Drowning in Debt

Nikolas Tempereau, Opinion Editor


Sea Kings may need to set aside their class textbooks and pick up finance guidebooks, as the Federal Reserve Bank of New York reported in early March that millennials have accumulated over $1 trillion dollars in debt.

According to Northwestern Mutual’s 2018 Planning & Progress Study, 1 in 5 millennials with debt expect to die without ever paying it off. The average millennial (aged 18 to 34) had about $36,000 in personal debt, excluding home mortgages.

This staggering statistic has caused worry among many Sea King students, such as especially Palos Verdes Pinnacle Business Club President Wolfgang Weiss.

“Students today are really unfamiliar with how to pay off debt and keep track of their finances,” Weiss said. “This causes many college graduates to go into debt without a clue on how to pay it off.”

Weiss’ club is a solution to students lacking financial knowledge and introduces speakers to share their thoughts on basic money practices.

Many college and high school students are kept in a bubble at school. They have no real understanding of how to keep a budget and pay off bills.

Weiss believes this has caused the growing amount of debt with millennials and college students.

Junior Aya Cohen believes that college and the stigma of not attending college is the reason millennial debt is so rampant.

“Debt has definitely gotten worse as time goes on, with college tuition going up but family income staying relatively stagnant,” Cohen said. “It’s difficult when college is also getting progressively more standard and not everyone can afford but is put under the pressure to have to go.”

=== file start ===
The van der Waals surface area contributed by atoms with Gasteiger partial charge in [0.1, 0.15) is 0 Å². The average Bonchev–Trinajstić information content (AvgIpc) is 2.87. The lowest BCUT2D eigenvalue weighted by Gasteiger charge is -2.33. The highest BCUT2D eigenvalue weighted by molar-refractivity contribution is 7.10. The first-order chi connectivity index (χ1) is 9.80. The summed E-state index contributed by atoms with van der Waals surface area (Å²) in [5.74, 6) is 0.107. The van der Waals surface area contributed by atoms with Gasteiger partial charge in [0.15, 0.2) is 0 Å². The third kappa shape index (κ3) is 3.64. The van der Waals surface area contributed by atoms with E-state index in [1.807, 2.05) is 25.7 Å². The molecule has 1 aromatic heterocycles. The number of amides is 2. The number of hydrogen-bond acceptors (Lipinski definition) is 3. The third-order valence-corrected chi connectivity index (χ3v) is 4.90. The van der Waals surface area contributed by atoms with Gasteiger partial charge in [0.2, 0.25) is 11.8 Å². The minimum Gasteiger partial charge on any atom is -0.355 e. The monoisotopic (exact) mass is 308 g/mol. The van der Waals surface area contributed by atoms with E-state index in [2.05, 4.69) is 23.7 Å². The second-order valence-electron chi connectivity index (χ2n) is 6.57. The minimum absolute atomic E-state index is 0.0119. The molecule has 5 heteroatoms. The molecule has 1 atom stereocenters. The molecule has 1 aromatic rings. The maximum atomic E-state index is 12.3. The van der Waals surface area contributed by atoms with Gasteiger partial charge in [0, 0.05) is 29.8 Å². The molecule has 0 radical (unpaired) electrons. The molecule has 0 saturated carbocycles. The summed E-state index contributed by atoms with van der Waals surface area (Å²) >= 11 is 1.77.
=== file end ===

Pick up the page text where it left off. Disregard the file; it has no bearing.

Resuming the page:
Student loans combined with a lack of financial knowledge has created a recipe for disaster: insurmountable debt possibly for life.

Senior Ava Pfannerer, who will be attending Loyola Marymount University the following school year, thinks students need to take advantage of the opportunity for financial aid to alleviate worries of debt.

“There is a lot of financial stress because when you graduate you kind of owe a mortgage on a house without owning a house that you have to pay back,” Pfannerer said.

“The good thing is that a lot of schools offer scholarships and financial aid if you apply for them, but it is still hard because a lot of entry level jobs don’t pay nearly enough to pay back loans.”

This potentially unfair stigma harms the future of young people, however with the resources provided at PV High such as the PV Pinnacle Business Club and scholarship opportunities advised from PVHS college counselors, our campus is set up for success.